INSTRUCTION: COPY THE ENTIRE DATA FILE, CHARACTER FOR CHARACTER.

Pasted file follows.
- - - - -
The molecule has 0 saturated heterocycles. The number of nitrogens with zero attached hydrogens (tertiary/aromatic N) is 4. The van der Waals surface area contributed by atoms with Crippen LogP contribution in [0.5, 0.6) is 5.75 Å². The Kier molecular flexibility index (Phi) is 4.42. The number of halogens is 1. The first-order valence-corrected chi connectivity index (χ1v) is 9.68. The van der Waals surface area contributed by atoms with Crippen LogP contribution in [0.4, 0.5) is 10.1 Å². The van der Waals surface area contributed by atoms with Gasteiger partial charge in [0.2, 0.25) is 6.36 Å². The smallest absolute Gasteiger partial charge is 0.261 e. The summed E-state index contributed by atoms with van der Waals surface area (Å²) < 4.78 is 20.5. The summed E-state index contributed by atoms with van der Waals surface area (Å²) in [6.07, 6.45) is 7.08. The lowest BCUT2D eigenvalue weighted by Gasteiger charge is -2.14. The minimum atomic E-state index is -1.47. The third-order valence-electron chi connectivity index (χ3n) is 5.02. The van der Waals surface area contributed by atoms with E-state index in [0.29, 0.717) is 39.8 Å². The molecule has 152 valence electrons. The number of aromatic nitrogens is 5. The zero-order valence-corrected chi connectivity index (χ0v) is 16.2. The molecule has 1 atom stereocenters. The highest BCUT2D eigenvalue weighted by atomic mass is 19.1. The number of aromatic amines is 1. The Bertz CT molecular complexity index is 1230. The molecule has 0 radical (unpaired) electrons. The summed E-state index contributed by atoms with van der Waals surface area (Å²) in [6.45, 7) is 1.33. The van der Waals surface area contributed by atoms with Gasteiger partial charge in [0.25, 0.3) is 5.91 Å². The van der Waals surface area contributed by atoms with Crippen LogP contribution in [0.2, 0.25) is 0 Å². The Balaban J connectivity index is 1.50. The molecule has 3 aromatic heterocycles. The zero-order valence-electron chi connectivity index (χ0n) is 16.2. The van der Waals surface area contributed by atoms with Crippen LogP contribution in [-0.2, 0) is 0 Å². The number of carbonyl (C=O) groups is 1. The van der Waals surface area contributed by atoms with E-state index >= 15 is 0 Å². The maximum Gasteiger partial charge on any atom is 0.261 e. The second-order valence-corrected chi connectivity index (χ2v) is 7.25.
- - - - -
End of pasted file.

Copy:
The molecule has 0 saturated heterocycles. The number of nitrogens with zero attached hydrogens (tertiary/aromatic N) is 4. The van der Waals surface area contributed by atoms with Crippen LogP contribution in [0.5, 0.6) is 5.75 Å². The Kier molecular flexibility index (Phi) is 4.42. The number of halogens is 1. The first-order valence-corrected chi connectivity index (χ1v) is 9.68. The van der Waals surface area contributed by atoms with Crippen LogP contribution in [0.4, 0.5) is 10.1 Å². The van der Waals surface area contributed by atoms with Gasteiger partial charge in [0.2, 0.25) is 6.36 Å². The smallest absolute Gasteiger partial charge is 0.261 e. The summed E-state index contributed by atoms with van der Waals surface area (Å²) < 4.78 is 20.5. The summed E-state index contributed by atoms with van der Waals surface area (Å²) in [6.07, 6.45) is 7.08. The lowest BCUT2D eigenvalue weighted by Gasteiger charge is -2.14. The minimum atomic E-state index is -1.47. The third-order valence-electron chi connectivity index (χ3n) is 5.02. The van der Waals surface area contributed by atoms with E-state index in [0.29, 0.717) is 39.8 Å². The molecule has 152 valence electrons. The number of aromatic nitrogens is 5. The zero-order valence-corrected chi connectivity index (χ0v) is 16.2. The molecule has 1 atom stereocenters. The highest BCUT2D eigenvalue weighted by atomic mass is 19.1. The number of aromatic amines is 1. The Bertz CT molecular complexity index is 1230. The molecule has 0 radical (unpaired) electrons. The summed E-state index contributed by atoms with van der Waals surface area (Å²) in [6.45, 7) is 1.33. The van der Waals surface area contributed by atoms with Gasteiger partial charge in [0.25, 0.3) is 5.91 Å². The van der Waals surface area contributed by atoms with Crippen LogP contribution in [0.2, 0.25) is 0 Å². The Balaban J connectivity index is 1.50. The molecule has 3 aromatic heterocycles. The zero-order valence-electron chi connectivity index (χ0n) is 16.2. The van der Waals surface area contributed by atoms with Crippen LogP contribution in [-0.2, 0) is 0 Å². The number of carbonyl (C=O) groups is 1. The van der Waals surface area contributed by atoms with E-state index >= 15 is 0 Å². The maximum Gasteiger partial charge on any atom is 0.261 e. The second-order valence-corrected chi connectivity index (χ2v) is 7.25.